At this point, we’re also going to define a new IAM execution role that will be used to run the task definition we define. This is required because the default execution role won’t have the required permissions to pull images from a private ECR repository (ECR repositories are private by default). To create both the execution role and the Fargate task definition, add in the below code under the security group code we added above.

1const executionRole = new Role(this, "TaskExecutionRole", {
2 assumedBy: new ServicePrincipal(""),
3 managedPolicies: [
4 ManagedPolicy.fromAwsManagedPolicyName(
5 "service-role/AmazonECSTaskExecutionRolePolicy"
6 ),
7 ],
10const taskDefinition = new FargateTaskDefinition(
11 this,
13 {
14 executionRole,
15 runtimePlatform: {
16 operatingSystemFamily: OperatingSystemFamily.LINUX,
17 /**
18 * Change this to align with the machine you're building on.
19 * E.g. Apple Silicon (M*) === ARM64
20 */
21 cpuArchitecture: CpuArchitecture.ARM64,
22 },
23 }

We now have just two things left to do before we’re ready to deploy our new Fargate task running our express web server. The first is to add our Docker image from earlier as a new container on our Fargate task definition which we can do by adding the below code.

1// Reference our Docker image from ECR.
2// Replace this with your own ECR image URL using the format:
4const image = ContainerImage.fromRegistry("YOUR_IMAGE_URL");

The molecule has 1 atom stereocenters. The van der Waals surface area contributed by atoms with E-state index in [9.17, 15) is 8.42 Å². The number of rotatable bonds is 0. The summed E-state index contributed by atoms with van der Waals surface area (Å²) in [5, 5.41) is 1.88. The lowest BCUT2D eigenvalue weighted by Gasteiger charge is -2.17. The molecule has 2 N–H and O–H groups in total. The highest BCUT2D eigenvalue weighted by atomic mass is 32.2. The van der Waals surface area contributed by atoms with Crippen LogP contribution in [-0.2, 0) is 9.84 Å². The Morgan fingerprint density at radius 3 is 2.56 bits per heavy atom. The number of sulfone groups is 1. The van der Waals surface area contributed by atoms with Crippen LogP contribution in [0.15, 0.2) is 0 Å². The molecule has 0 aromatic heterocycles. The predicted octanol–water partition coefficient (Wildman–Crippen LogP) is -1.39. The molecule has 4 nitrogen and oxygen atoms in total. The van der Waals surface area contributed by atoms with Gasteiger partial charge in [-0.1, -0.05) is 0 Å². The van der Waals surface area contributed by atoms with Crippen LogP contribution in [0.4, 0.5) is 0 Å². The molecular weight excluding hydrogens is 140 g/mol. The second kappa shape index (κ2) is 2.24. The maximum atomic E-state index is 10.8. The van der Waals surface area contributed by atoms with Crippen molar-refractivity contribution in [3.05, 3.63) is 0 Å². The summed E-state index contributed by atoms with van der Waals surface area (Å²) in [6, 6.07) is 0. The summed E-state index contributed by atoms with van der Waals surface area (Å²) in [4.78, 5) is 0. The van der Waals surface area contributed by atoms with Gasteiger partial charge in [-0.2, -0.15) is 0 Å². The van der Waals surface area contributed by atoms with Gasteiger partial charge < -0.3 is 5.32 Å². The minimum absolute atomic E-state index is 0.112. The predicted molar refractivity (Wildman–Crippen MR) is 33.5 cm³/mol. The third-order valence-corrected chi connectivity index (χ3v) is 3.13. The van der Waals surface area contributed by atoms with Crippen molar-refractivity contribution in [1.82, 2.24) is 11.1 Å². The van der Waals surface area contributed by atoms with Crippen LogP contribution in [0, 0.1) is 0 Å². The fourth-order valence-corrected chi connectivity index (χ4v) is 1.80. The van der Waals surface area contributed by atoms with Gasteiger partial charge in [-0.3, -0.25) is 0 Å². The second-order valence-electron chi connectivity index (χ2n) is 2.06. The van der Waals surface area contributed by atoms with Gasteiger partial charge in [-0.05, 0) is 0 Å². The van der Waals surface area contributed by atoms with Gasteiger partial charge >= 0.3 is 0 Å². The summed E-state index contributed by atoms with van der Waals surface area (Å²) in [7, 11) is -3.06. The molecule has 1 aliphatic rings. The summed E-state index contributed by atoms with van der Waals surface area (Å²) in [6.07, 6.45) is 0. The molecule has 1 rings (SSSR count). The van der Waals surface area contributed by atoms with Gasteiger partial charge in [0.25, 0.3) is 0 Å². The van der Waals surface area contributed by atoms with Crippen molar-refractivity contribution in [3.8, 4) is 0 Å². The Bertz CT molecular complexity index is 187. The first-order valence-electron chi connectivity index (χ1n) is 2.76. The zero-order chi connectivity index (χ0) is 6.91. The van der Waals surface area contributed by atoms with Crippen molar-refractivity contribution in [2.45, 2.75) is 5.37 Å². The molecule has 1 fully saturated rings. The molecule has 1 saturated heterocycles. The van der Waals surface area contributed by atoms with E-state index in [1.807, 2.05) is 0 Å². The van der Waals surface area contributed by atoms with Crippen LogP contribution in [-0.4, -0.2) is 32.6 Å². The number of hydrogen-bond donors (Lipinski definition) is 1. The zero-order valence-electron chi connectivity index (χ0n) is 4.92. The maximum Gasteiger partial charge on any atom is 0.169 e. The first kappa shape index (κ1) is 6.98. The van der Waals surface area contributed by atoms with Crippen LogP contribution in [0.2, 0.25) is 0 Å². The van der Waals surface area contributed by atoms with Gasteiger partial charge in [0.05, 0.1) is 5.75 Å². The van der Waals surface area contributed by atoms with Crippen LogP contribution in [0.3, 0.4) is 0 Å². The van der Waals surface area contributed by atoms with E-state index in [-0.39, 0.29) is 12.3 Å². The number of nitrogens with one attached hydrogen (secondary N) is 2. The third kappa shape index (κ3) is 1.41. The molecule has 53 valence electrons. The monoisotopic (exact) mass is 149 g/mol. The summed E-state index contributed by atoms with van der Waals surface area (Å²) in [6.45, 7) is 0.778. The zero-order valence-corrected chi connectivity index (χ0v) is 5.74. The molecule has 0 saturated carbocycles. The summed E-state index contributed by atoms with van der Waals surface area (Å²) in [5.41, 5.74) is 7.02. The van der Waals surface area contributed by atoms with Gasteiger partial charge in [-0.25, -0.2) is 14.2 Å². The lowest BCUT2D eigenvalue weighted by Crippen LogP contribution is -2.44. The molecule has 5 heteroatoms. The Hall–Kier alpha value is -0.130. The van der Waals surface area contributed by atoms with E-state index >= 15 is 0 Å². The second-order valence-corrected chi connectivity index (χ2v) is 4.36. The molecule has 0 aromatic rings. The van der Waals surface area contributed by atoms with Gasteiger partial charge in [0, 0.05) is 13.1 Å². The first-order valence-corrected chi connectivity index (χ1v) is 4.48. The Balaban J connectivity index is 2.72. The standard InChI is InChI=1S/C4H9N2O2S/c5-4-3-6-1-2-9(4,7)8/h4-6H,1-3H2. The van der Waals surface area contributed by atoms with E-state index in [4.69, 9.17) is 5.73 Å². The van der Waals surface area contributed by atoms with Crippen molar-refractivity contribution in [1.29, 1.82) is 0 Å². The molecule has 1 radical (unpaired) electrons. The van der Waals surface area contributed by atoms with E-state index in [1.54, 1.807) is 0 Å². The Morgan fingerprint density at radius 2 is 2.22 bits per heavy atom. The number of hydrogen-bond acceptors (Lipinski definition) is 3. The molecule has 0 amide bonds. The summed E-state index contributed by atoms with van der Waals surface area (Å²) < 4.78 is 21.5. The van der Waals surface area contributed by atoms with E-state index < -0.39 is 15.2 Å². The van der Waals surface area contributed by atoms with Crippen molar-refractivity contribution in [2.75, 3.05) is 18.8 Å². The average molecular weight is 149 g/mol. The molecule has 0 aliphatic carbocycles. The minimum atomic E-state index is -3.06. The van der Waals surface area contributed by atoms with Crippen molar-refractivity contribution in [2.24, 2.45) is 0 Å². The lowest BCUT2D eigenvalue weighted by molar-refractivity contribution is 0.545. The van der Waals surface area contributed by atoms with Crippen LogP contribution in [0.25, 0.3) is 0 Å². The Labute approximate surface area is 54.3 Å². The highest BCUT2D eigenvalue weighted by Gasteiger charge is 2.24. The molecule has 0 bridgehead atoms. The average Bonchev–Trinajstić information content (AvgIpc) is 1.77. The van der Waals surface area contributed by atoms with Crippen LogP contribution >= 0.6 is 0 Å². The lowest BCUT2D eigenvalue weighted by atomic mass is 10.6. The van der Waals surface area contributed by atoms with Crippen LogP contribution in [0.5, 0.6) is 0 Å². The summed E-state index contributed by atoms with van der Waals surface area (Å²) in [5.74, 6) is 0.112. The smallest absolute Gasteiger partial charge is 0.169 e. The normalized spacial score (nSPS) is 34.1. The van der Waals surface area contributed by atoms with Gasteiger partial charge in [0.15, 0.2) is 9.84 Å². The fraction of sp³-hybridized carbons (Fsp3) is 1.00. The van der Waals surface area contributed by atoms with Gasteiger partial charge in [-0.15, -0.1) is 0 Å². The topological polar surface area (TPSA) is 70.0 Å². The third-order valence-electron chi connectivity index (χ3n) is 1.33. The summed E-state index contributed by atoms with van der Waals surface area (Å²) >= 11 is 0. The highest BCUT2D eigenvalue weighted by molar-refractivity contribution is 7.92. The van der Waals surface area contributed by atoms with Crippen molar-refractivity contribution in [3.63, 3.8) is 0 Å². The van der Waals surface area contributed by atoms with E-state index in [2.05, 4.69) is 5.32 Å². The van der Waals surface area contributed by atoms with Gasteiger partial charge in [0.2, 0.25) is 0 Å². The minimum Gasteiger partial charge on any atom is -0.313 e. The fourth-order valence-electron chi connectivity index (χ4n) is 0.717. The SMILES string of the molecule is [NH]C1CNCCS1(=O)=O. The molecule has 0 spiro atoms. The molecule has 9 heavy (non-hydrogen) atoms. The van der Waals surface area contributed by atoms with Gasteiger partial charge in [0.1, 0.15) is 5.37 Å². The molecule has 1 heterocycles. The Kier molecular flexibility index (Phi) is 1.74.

6const container = taskDefinition.addContainer("WEB_SERVER_CONTAINER", {
7 image,
8 memoryLimitMiB: 512,
9 cpu: 256,
10 logging: LogDrivers.awsLogs({ streamPrefix: "EXAMPLE_APP" }),
14 containerPort: 3000,

In this code, make sure to switch (`YOUR_IMAGE_URL`) for the URL of your Docker image that is hosted in your ECR repository using the format provided in the code comment.

Then inside this code, we define the resources available to our Fargate task definition as well as configure the logging of the container so we can monitor what our express server is doing. We then also pass through port `3000` to our container so it can process the requests allowed by our security group earlier on.

Finally, the last thing we need to do is actually create our new Fargate service that will actually run our new Docker container and allow us to make requests to it. To do this, add the below code under the code we just added for adding the container to our Fargate service.

1new FargateService(this, "WEB_SERVER_FARGATE_SERVICE", {
2 cluster,
3 taskDefinition,
4 // Assign a public IP to our ECS task so we can easily test it from Postman
5 assignPublicIp: true,
6 vpcSubnets: { subnetType: SubnetType.PUBLIC },
7 // Use the security group we defined earlier
8 securityGroups: [securityGroup],

As you can see in this final code block, we tie together everything we’ve defined so far in the file, the `cluster`, `taskDefinition` as well as the `securityGroup`. But, there are two more important things to note in this file and they are the `assignPublicIp` and `vpcSubnets` properties because without these it wouldn’t be possible to send requests to our express server as the container wouldn’t be publicly reachable.

However, with that code added, we’ve finished defining everything we need for our express server and the Docker container that will run it so the last thing we need to do is to deploy it all by running the command `cdk deploy` in our terminal and accepting any prompts we’re given.